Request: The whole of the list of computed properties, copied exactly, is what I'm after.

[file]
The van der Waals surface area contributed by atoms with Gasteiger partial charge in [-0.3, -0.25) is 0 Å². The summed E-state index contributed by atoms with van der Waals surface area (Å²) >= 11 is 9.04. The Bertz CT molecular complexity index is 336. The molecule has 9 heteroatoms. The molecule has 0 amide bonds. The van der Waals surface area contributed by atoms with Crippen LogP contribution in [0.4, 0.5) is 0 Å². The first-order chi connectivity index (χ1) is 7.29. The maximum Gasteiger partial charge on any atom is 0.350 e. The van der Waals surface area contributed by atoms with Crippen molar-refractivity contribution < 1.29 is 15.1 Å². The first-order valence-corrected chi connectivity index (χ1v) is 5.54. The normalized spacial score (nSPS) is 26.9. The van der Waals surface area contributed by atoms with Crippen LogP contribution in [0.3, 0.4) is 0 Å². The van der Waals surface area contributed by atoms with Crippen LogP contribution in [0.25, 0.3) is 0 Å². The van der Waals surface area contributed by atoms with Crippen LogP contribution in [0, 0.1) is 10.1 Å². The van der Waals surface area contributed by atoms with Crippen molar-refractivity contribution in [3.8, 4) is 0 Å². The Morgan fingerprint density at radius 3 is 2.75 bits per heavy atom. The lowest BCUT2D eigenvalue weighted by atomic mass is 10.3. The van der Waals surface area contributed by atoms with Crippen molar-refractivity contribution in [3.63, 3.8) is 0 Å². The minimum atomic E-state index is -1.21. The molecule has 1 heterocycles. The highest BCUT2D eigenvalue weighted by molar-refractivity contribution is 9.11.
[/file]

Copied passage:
The van der Waals surface area contributed by atoms with Gasteiger partial charge in [-0.3, -0.25) is 0 Å². The summed E-state index contributed by atoms with van der Waals surface area (Å²) >= 11 is 9.04. The Bertz CT molecular complexity index is 336. The molecule has 9 heteroatoms. The molecule has 0 amide bonds. The van der Waals surface area contributed by atoms with Crippen LogP contribution in [0.4, 0.5) is 0 Å². The first-order chi connectivity index (χ1) is 7.29. The maximum Gasteiger partial charge on any atom is 0.350 e. The van der Waals surface area contributed by atoms with Crippen molar-refractivity contribution < 1.29 is 15.1 Å². The first-order valence-corrected chi connectivity index (χ1v) is 5.54. The normalized spacial score (nSPS) is 26.9. The van der Waals surface area contributed by atoms with Crippen LogP contribution in [0.3, 0.4) is 0 Å². The van der Waals surface area contributed by atoms with Crippen LogP contribution in [0.25, 0.3) is 0 Å². The van der Waals surface area contributed by atoms with Crippen LogP contribution in [0, 0.1) is 10.1 Å². The van der Waals surface area contributed by atoms with Crippen molar-refractivity contribution in [3.8, 4) is 0 Å². The Morgan fingerprint density at radius 3 is 2.75 bits per heavy atom. The lowest BCUT2D eigenvalue weighted by atomic mass is 10.3. The van der Waals surface area contributed by atoms with Crippen molar-refractivity contribution in [3.63, 3.8) is 0 Å². The minimum atomic E-state index is -1.21. The molecule has 1 heterocycles. The highest BCUT2D eigenvalue weighted by molar-refractivity contribution is 9.11.